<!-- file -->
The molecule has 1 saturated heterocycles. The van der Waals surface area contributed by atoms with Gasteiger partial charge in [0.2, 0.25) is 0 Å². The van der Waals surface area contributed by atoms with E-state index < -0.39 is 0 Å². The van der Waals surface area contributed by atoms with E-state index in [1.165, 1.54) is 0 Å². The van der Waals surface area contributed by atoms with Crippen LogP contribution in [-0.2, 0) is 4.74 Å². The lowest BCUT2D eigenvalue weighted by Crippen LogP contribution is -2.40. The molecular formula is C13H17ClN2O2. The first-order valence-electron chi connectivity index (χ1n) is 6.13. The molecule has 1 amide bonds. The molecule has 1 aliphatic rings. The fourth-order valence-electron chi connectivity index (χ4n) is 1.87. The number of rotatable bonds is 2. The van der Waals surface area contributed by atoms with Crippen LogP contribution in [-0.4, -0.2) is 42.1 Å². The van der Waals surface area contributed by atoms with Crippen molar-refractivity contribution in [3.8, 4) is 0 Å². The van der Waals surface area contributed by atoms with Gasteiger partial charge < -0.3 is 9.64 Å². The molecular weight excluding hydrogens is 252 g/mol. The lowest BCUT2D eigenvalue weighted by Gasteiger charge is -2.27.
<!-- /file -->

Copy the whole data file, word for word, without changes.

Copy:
The molecule has 1 saturated heterocycles. The van der Waals surface area contributed by atoms with Gasteiger partial charge in [0.2, 0.25) is 0 Å². The van der Waals surface area contributed by atoms with E-state index < -0.39 is 0 Å². The van der Waals surface area contributed by atoms with E-state index in [1.165, 1.54) is 0 Å². The van der Waals surface area contributed by atoms with Crippen LogP contribution in [-0.2, 0) is 4.74 Å². The lowest BCUT2D eigenvalue weighted by Crippen LogP contribution is -2.40. The molecular formula is C13H17ClN2O2. The first-order valence-electron chi connectivity index (χ1n) is 6.13. The molecule has 1 amide bonds. The molecule has 1 aliphatic rings. The fourth-order valence-electron chi connectivity index (χ4n) is 1.87. The number of rotatable bonds is 2. The van der Waals surface area contributed by atoms with Crippen LogP contribution in [-0.4, -0.2) is 42.1 Å². The van der Waals surface area contributed by atoms with Crippen molar-refractivity contribution in [3.8, 4) is 0 Å². The van der Waals surface area contributed by atoms with Gasteiger partial charge < -0.3 is 9.64 Å². The molecular weight excluding hydrogens is 252 g/mol. The lowest BCUT2D eigenvalue weighted by Gasteiger charge is -2.27.